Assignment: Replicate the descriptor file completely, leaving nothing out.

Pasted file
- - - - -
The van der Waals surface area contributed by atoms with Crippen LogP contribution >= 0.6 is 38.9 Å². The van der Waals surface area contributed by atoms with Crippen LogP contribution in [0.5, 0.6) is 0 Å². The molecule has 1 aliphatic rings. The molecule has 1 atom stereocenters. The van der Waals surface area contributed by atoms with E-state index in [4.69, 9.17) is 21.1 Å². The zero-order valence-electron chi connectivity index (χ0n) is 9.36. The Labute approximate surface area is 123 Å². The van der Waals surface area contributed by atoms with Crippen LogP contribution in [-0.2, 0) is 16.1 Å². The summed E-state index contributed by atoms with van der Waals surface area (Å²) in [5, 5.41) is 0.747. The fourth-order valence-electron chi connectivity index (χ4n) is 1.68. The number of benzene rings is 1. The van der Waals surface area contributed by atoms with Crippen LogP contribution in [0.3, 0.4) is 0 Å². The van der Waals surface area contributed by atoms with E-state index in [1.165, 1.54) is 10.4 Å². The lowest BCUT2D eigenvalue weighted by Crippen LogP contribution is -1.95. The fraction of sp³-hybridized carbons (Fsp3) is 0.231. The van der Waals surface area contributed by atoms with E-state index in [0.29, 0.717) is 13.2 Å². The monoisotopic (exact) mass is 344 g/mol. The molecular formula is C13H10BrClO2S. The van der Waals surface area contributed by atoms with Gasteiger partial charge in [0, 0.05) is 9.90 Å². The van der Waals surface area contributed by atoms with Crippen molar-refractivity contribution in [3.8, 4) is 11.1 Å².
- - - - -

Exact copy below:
The van der Waals surface area contributed by atoms with Crippen LogP contribution >= 0.6 is 38.9 Å². The van der Waals surface area contributed by atoms with Crippen LogP contribution in [0.5, 0.6) is 0 Å². The molecule has 1 aliphatic rings. The molecule has 1 atom stereocenters. The van der Waals surface area contributed by atoms with E-state index in [4.69, 9.17) is 21.1 Å². The zero-order valence-electron chi connectivity index (χ0n) is 9.36. The Labute approximate surface area is 123 Å². The van der Waals surface area contributed by atoms with Crippen LogP contribution in [-0.2, 0) is 16.1 Å². The summed E-state index contributed by atoms with van der Waals surface area (Å²) in [5, 5.41) is 0.747. The fourth-order valence-electron chi connectivity index (χ4n) is 1.68. The number of benzene rings is 1. The van der Waals surface area contributed by atoms with Crippen LogP contribution in [0.3, 0.4) is 0 Å². The van der Waals surface area contributed by atoms with E-state index in [1.165, 1.54) is 10.4 Å². The lowest BCUT2D eigenvalue weighted by Crippen LogP contribution is -1.95. The fraction of sp³-hybridized carbons (Fsp3) is 0.231. The van der Waals surface area contributed by atoms with E-state index in [0.29, 0.717) is 13.2 Å². The monoisotopic (exact) mass is 344 g/mol. The molecular formula is C13H10BrClO2S. The van der Waals surface area contributed by atoms with Gasteiger partial charge in [0, 0.05) is 9.90 Å². The van der Waals surface area contributed by atoms with Crippen molar-refractivity contribution in [3.8, 4) is 11.1 Å².